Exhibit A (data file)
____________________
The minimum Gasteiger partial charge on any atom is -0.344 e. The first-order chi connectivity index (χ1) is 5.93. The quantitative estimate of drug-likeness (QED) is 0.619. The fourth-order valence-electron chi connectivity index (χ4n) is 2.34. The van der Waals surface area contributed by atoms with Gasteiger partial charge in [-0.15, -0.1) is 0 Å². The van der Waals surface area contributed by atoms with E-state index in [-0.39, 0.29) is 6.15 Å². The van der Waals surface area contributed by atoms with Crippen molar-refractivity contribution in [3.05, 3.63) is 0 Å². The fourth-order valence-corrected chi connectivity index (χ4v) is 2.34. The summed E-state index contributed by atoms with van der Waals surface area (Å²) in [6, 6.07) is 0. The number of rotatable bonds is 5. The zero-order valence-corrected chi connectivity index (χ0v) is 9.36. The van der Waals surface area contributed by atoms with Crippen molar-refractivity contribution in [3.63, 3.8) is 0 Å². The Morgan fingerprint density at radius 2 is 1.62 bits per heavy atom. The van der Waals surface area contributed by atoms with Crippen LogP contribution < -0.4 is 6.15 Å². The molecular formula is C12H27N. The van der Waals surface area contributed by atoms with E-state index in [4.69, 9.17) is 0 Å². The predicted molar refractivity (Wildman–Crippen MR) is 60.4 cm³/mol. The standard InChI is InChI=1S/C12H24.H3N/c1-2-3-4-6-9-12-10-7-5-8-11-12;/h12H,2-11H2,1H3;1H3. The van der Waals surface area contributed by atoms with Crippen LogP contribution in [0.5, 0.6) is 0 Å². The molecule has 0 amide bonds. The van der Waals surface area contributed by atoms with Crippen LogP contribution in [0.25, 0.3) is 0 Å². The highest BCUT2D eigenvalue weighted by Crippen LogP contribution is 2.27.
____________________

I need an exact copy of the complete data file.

The minimum Gasteiger partial charge on any atom is -0.344 e. The first-order chi connectivity index (χ1) is 5.93. The quantitative estimate of drug-likeness (QED) is 0.619. The fourth-order valence-electron chi connectivity index (χ4n) is 2.34. The van der Waals surface area contributed by atoms with Gasteiger partial charge in [-0.15, -0.1) is 0 Å². The van der Waals surface area contributed by atoms with E-state index in [-0.39, 0.29) is 6.15 Å². The van der Waals surface area contributed by atoms with Crippen molar-refractivity contribution in [3.05, 3.63) is 0 Å². The fourth-order valence-corrected chi connectivity index (χ4v) is 2.34. The summed E-state index contributed by atoms with van der Waals surface area (Å²) in [6, 6.07) is 0. The number of rotatable bonds is 5. The zero-order valence-corrected chi connectivity index (χ0v) is 9.36. The van der Waals surface area contributed by atoms with Crippen molar-refractivity contribution in [3.63, 3.8) is 0 Å². The Morgan fingerprint density at radius 2 is 1.62 bits per heavy atom. The van der Waals surface area contributed by atoms with Crippen LogP contribution < -0.4 is 6.15 Å². The molecular formula is C12H27N. The van der Waals surface area contributed by atoms with E-state index in [4.69, 9.17) is 0 Å². The predicted molar refractivity (Wildman–Crippen MR) is 60.4 cm³/mol. The standard InChI is InChI=1S/C12H24.H3N/c1-2-3-4-6-9-12-10-7-5-8-11-12;/h12H,2-11H2,1H3;1H3. The van der Waals surface area contributed by atoms with Crippen LogP contribution in [0.5, 0.6) is 0 Å². The molecule has 0 amide bonds. The van der Waals surface area contributed by atoms with Crippen LogP contribution in [0.25, 0.3) is 0 Å². The highest BCUT2D eigenvalue weighted by Crippen LogP contribution is 2.27.